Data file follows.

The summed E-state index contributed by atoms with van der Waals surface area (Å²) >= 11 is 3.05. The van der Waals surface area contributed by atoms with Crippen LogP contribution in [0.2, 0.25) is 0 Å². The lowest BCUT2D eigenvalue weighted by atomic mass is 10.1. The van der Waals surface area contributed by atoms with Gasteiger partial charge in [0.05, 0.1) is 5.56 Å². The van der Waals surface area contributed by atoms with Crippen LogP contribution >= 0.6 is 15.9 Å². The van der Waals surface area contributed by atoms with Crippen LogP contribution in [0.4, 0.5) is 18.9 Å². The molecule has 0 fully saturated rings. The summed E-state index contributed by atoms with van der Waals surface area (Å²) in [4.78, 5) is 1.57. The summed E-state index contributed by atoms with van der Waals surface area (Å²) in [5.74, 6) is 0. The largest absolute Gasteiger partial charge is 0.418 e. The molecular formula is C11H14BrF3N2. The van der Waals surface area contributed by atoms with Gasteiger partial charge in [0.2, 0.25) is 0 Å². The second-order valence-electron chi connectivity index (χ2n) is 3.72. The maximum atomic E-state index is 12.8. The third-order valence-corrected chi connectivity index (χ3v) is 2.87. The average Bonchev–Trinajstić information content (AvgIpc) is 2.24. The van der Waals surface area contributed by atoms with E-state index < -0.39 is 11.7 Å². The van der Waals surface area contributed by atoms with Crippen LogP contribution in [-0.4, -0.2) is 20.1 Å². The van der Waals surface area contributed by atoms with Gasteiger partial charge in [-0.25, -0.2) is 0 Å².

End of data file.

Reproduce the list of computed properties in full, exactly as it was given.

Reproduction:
The summed E-state index contributed by atoms with van der Waals surface area (Å²) >= 11 is 3.05. The van der Waals surface area contributed by atoms with Crippen LogP contribution in [0.2, 0.25) is 0 Å². The lowest BCUT2D eigenvalue weighted by atomic mass is 10.1. The van der Waals surface area contributed by atoms with Gasteiger partial charge in [0.05, 0.1) is 5.56 Å². The van der Waals surface area contributed by atoms with Crippen LogP contribution >= 0.6 is 15.9 Å². The van der Waals surface area contributed by atoms with Crippen LogP contribution in [0.4, 0.5) is 18.9 Å². The molecule has 0 fully saturated rings. The summed E-state index contributed by atoms with van der Waals surface area (Å²) in [4.78, 5) is 1.57. The summed E-state index contributed by atoms with van der Waals surface area (Å²) in [5.74, 6) is 0. The largest absolute Gasteiger partial charge is 0.418 e. The molecular formula is C11H14BrF3N2. The van der Waals surface area contributed by atoms with Gasteiger partial charge in [0.2, 0.25) is 0 Å². The second-order valence-electron chi connectivity index (χ2n) is 3.72. The maximum atomic E-state index is 12.8. The third-order valence-corrected chi connectivity index (χ3v) is 2.87. The average Bonchev–Trinajstić information content (AvgIpc) is 2.24. The van der Waals surface area contributed by atoms with E-state index < -0.39 is 11.7 Å². The van der Waals surface area contributed by atoms with Crippen LogP contribution in [-0.4, -0.2) is 20.1 Å². The van der Waals surface area contributed by atoms with Gasteiger partial charge in [-0.25, -0.2) is 0 Å².